Sunday, August 24, 2008

Beverley town defences, Beverley

Beverley Town Defences

Beverley is about two miles North of Kingston Upon Hull in the East Riding of Yorkshire. In 1321, the Scots raided as far south as Beverley, causing damage and panic amongst the population there. As a result, the people of Beverley petitioned Parliament for a grant to provide defences for the town.

Above. A view of the interior face of the gate.

The town at this time, had a system of ditches marking its boundaries, which as well as a token defensive feature, probably acted as the town's drainage\sewage system as well. The brick gateway that can still be seen today, The North Bar, is the sole remaining gateway built along with four others all now sadly gone. The gateway was rebuilt in 1409, and is essentially the structure that can be seen today.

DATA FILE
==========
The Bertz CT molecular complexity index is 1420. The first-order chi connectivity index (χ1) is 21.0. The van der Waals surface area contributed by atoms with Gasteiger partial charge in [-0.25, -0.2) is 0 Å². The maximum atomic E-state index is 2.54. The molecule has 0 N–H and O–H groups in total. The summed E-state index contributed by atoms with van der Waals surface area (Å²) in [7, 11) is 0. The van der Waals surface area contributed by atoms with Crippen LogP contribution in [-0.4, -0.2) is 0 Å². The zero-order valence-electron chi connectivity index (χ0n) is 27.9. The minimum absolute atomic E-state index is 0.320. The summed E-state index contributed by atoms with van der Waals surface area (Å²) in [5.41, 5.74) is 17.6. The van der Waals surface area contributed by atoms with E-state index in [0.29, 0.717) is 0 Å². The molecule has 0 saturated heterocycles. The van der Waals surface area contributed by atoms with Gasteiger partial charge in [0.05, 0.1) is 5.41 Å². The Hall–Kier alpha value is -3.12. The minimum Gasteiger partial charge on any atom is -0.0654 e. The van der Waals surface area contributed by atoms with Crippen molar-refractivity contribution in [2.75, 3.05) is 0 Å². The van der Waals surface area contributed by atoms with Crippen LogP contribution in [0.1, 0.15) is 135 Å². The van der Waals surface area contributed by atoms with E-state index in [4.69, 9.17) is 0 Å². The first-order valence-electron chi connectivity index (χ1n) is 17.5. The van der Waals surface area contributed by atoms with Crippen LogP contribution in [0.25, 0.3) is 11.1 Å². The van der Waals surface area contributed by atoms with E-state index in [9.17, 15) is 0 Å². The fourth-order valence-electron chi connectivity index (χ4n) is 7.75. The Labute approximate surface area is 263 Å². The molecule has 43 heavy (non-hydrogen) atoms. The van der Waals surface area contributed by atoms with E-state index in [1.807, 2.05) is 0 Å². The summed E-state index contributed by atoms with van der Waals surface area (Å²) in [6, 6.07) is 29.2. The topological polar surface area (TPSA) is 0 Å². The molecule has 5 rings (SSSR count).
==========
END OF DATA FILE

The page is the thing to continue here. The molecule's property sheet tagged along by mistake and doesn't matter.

Above. A view of the exterior face of the gate.

Beverley also had a number of wooden towers acting as defensive road-blocks into and out of the town, built across minor roads in the area. There was also a chain over Beverley Beck, providing protection against unwanted water born traffic.

(Photos courtesy of David Atkinson)

1 comment:

Anonymous said...

Impressive pictures there .. and thanks for the infos, I am always curious about learning new things.